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Emissions Limits Could Increase Costs, Regulation

The Environmental Protection Agency’s new proposed rules limiting emissions for all vehicles could add unneeded regulation and costs for both manufacturers and consumers, the NAM said Wednesday.

What’s going on: On Tuesday, the EPA set forth two sets of draft pollution standards for cars—model years 2027 to 2032—that “would be the most aggressive emissions restrictions on the auto industry in U.S. history,” according to The Washington Post (subscription).

  • “Under the most aggressive proposal, automakers would have to cut emissions for the passenger cars and pickups they sell in model year 2032 by more than half from 2026, the last model year governed under current rules.”
  • The move is part of the Biden administration’s plan to ensure that by 2030 50% of car purchases are electric. It’s also a pillar of the president’s broader goal to reach economy-wide net-zero emissions by 2050.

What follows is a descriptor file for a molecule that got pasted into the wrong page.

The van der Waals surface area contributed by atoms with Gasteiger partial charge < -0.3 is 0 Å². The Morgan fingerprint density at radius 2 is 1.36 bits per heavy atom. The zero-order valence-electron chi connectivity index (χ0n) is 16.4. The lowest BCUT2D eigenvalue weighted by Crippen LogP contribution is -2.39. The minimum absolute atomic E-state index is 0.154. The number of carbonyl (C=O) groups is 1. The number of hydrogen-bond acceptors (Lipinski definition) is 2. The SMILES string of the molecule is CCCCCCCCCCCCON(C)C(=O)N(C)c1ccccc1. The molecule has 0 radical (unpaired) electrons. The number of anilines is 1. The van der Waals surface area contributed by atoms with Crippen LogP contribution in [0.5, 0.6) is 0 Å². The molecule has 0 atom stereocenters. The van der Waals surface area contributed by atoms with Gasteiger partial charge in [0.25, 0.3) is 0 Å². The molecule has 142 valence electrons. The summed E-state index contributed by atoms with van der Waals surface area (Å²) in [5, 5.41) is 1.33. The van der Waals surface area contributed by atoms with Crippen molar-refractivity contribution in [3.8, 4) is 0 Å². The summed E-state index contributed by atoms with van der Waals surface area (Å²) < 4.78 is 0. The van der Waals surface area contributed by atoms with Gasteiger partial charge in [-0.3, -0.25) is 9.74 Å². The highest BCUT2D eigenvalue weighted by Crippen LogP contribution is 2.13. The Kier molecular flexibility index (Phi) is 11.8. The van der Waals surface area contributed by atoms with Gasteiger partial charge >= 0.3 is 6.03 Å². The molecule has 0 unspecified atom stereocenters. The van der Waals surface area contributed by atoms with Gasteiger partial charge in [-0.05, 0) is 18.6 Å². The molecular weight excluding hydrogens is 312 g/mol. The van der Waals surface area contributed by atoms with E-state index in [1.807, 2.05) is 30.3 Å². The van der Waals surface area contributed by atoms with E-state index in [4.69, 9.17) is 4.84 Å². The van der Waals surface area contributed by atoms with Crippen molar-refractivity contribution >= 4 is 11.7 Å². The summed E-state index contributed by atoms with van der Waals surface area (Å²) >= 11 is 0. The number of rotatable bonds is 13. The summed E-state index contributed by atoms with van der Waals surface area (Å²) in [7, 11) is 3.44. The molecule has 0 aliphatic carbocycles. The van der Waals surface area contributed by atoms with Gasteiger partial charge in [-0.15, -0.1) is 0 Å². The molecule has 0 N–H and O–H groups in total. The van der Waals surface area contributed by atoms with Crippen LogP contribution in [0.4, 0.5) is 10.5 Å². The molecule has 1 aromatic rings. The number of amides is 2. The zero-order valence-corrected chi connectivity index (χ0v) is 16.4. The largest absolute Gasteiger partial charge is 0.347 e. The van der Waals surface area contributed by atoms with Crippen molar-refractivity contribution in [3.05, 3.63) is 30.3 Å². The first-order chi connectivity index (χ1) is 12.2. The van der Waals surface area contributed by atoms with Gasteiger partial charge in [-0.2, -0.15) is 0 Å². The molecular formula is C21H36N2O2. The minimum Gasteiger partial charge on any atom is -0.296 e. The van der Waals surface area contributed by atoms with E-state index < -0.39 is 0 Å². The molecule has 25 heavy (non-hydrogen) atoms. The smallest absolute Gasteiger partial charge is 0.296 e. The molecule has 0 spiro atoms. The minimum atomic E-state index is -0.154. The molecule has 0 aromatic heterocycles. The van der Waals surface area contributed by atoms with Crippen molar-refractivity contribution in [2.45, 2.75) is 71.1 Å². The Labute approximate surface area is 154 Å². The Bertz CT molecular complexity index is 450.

What it would mean: The proposed rules “could add unnecessary costs into the manufacturing process and for consumers,” NAM Vice President of Energy and Resources Policy Brandon Farris said.

  • What’s more, aggressive regulation changes would necessitate complete overhauls of vehicle factories and supply chains, “a years-long process,” the Post reports.

“Further barriers”: EVs “are [also] still on average more expensive than gas-powered options. And with the United States trying to pull back supply chains from China and other countries since the pandemic, cost has become a bigger concern. … A lack of charging infrastructure and the risks of road-testing new technology are further barriers to consumer acceptance.”

Manufacturers leading the way: “Manufacturing in the United States is cleaner and more sustainable than ever thanks in large part to a revolution in how we produce, use and recycle energy,” Farris said.

  • “Auto manufacturers have been making historic investments to ensure that zero emissions vehicles will have a growing place in America’s garages for the foreseeable future. The NAM looks forward to working with the administration to ensure vehicle standards meet consumer demand while keeping manufacturers in the U.S. globally competitive.”
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